Furby, in history

Our daughter visited recently from Seattle. It has been over two years since we were together. Although we speak and see each other at least once a week via Duo, nothing replaces the warmth of a hug. Memories bubbled up as we talked of day-to-day experiences, lives in motion.

One such memory was of a trip Shari and I made in September 1999 – wow, before the turn of the century. It brought to mind the universal hubbub about the impact of Y2K. It was THE topic everywhere we went. How would it affect computer systems thereby creating chaos in finance, hospitals, governments, and on and on? Here we are twenty-three years later bumbling through totally different worldwide cataclysmic issues that will become memories in another quarter of a century. Living through history. Thousands of people worked vigorously to make the smooth transition as Shari and I blithely enjoyed our travels in Europe, occasionally pondering if the world as we knew it would still exist on January 1, 2000.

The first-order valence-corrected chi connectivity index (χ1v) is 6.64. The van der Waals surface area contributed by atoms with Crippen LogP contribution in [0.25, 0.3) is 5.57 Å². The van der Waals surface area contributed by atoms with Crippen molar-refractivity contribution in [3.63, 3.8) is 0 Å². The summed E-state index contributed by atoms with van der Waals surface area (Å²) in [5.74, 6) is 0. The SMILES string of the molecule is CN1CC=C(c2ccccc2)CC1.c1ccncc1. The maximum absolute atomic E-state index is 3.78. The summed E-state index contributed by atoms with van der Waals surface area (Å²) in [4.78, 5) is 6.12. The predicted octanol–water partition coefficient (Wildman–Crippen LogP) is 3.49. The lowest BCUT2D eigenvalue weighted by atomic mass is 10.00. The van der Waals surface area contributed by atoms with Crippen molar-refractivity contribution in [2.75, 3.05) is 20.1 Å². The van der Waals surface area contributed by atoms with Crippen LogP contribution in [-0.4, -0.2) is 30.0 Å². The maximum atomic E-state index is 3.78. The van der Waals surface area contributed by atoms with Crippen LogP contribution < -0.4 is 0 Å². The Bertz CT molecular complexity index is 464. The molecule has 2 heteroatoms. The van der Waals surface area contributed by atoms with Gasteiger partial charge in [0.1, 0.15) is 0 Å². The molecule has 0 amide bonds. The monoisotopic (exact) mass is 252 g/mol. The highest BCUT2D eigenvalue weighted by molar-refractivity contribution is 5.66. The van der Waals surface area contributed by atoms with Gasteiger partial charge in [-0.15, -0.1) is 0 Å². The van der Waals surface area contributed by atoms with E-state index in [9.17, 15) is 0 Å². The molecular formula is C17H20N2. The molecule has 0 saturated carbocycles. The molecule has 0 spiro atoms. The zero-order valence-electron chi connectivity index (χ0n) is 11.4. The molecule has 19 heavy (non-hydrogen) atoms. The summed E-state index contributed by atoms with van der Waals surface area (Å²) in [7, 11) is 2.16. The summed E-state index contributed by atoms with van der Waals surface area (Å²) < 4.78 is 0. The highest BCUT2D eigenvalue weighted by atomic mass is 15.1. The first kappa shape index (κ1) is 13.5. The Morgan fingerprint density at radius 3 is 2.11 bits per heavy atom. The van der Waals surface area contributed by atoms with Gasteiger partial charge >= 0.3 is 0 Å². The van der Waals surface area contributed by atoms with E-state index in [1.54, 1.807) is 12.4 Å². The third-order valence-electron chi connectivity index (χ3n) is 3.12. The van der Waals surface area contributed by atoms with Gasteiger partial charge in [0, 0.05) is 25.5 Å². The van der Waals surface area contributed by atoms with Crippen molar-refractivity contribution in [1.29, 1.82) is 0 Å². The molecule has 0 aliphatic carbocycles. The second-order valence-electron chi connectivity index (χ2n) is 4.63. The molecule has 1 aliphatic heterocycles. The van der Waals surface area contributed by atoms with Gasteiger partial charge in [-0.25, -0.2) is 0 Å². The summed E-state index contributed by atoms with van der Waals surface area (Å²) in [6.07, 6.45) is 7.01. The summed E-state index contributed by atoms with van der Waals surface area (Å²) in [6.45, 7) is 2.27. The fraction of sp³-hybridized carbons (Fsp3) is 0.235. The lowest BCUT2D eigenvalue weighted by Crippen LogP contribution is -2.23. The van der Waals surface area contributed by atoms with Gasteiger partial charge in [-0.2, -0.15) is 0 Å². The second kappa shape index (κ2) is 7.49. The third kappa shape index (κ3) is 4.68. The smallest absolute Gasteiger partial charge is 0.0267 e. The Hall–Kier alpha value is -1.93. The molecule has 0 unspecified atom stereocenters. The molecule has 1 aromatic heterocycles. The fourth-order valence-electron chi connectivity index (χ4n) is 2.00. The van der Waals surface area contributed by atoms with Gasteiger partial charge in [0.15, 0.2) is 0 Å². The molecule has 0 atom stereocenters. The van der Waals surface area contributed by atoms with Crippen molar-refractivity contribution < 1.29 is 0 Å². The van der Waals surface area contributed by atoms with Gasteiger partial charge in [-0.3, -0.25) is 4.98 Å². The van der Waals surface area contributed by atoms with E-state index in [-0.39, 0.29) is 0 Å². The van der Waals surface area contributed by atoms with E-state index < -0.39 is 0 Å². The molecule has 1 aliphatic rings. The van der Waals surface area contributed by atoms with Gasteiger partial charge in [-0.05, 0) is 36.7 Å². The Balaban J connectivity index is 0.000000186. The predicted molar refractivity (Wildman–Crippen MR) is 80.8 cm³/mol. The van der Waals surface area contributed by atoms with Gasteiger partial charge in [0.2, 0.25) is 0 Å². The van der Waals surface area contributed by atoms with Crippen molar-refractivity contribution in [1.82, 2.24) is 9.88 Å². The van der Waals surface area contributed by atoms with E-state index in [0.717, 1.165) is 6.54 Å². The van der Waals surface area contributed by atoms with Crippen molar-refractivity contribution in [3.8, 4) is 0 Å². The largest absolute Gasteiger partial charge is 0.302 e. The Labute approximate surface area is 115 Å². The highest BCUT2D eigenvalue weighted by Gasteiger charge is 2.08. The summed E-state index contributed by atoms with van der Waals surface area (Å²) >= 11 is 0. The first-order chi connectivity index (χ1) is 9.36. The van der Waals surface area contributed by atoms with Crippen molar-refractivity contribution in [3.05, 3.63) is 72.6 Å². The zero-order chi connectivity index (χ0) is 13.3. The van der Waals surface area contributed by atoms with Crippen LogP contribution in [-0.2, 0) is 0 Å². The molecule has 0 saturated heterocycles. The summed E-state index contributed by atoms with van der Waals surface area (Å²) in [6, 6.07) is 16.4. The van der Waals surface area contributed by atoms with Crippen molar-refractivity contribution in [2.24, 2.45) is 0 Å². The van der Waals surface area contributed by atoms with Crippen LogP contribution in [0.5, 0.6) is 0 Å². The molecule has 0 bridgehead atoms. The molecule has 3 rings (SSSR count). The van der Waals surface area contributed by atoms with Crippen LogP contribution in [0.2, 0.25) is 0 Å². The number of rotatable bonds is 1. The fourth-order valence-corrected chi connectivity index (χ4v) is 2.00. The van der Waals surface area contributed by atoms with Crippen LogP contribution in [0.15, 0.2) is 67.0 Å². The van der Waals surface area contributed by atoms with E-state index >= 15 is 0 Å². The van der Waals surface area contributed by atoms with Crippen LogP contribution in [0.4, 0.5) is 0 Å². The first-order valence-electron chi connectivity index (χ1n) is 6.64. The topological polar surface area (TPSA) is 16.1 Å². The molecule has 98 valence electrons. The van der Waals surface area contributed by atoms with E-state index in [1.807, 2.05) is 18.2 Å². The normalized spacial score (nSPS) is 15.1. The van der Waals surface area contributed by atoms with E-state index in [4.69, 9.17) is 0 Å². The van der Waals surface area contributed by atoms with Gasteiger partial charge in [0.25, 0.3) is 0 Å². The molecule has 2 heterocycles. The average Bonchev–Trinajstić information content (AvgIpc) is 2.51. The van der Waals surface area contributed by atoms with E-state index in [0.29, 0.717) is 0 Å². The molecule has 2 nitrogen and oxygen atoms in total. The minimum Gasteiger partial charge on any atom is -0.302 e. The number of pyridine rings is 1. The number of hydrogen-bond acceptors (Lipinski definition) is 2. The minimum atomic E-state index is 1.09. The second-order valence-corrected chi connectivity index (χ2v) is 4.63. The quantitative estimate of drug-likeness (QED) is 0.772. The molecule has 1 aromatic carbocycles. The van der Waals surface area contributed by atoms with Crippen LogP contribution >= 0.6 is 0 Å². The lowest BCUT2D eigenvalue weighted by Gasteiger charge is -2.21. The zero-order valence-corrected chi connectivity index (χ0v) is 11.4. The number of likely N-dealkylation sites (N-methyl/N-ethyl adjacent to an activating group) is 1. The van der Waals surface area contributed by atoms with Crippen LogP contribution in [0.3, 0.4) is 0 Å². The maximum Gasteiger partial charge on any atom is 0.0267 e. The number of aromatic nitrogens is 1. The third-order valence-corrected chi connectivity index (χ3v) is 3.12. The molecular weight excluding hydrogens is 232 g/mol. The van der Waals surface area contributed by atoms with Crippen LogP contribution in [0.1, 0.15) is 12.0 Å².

Fun memories of that trip by far supersede the worries of a world in turmoil. One such memory is of our Furby. It was the sort of A-I fad of the time, an alien-looking, hamster-sized toy that spoke in its own language and “acquired” our language as you talked with it. We stayed with friends in Wiltshire, England just a few miles up the hill from Stonehenge. Yes, we visited the four-thousand-year-old Neolithic monument to man’s ingenuity and were awed by the power that emanated from there.  Who knows what historical events colored those day-to-day lives? That’s another story. It was at their home where we met the then trendy sensation, Furby. Gail and Brian introduced us. We had a lively evening of discussion with a well-trained Furby and I was smitten. Upon our return to London, I immediately went to Harrod’s to purchase our little friend. Shari and I spent an evening talking to Furby. He told us his name, but it escapes my over-stuffed file drawer of recollection. What remains, however, is the startled reaction of the Parisian cab driver when Furby spoke up spontaneously from the depths of my carry-on bag nestled next to me in the backseat of his taxi.